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MMD > Archives > April 2001 > 2001.04.15 > 08Prev  Next


Duo-Art Expression Box
By Mike Knudsen

I forgot to mention one obvious and major source of nonlinearity in
a Duo-Art (or almost any) expression regulator, namely, the nonlinear
relation of a pneumatics force per inch of vacuum versus its amount
of closure.

We know that a fully open pneumatic, when fed a certain vacuum level,
produces much more force than it will on that same vacuum after it is
partly closed.  This is because much of its force is produced by the
cloth sides' being pulled inwards, causing their edges to pull the
pneumatics boards closed.  The geometry is such that the sides are
more effective when the pneumatic is fully open.

In a regulator setup, such as a Duo-Art, where the pneumatic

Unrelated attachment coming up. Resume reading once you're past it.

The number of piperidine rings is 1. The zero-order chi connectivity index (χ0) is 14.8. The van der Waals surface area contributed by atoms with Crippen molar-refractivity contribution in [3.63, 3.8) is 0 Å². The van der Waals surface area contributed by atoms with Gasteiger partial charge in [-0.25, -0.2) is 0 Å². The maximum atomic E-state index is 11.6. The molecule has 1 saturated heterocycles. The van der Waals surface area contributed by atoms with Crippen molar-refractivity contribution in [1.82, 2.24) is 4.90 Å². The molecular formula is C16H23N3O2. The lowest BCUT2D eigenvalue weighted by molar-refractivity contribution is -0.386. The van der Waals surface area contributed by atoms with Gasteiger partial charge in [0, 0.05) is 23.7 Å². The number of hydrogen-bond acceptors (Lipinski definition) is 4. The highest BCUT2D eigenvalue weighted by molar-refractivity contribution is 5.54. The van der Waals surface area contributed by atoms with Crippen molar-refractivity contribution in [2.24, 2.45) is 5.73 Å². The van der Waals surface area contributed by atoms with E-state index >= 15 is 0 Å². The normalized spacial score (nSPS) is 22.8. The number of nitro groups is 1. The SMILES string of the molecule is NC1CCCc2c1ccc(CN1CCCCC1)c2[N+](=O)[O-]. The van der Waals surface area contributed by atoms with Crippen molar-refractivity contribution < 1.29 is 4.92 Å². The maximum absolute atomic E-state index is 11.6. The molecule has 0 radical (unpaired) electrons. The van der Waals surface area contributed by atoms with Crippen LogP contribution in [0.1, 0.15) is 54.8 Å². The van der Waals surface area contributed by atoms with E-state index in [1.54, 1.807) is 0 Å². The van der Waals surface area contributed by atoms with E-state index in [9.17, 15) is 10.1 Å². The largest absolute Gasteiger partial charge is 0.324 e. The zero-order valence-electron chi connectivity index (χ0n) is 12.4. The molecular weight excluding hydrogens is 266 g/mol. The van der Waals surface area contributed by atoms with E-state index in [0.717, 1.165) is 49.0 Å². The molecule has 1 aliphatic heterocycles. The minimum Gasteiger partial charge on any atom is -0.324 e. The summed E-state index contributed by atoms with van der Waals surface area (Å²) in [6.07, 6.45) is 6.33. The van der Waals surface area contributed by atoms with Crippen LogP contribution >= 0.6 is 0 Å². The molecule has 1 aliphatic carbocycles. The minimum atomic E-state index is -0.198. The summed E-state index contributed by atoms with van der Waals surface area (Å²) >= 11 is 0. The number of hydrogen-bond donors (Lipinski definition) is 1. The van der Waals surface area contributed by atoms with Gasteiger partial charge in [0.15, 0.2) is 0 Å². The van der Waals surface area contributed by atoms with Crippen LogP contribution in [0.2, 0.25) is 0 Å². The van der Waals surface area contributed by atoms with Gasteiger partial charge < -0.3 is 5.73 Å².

balances the output vacuum against a linear spring, you will get a
concave-upwards curve of vacuum versus spring displacement.  Going from
intensity 0 to 1 requires little vacuum increase to move the spring so
much, but from 14 to 15 requires a lot more vacuum change to move the
now nearly closed pneumatic the same distance.

This is all to the good (unless you really are trying to get a linear
vacuum versus expression code plot).  In practice, what I seem to
recall when I adjusted my D-A years ago, is that the first intensity
step moved the pneumatic board quite a bit, and succeeding steps each
moved it less.  This would tend to flatten the curve, making it more
nearly linear.

Anyway, the pneumatic is a built-in source of nonlinearity, over which
we have little control, unlike the side linkages, which can be phased
to bend the curve in various ways.

Mike Knudsen


(Message sent Sun 15 Apr 2001, 18:35:34 GMT, from time zone GMT-0400.)

Key Words in Subject:  Box, Duo-Art, Expression

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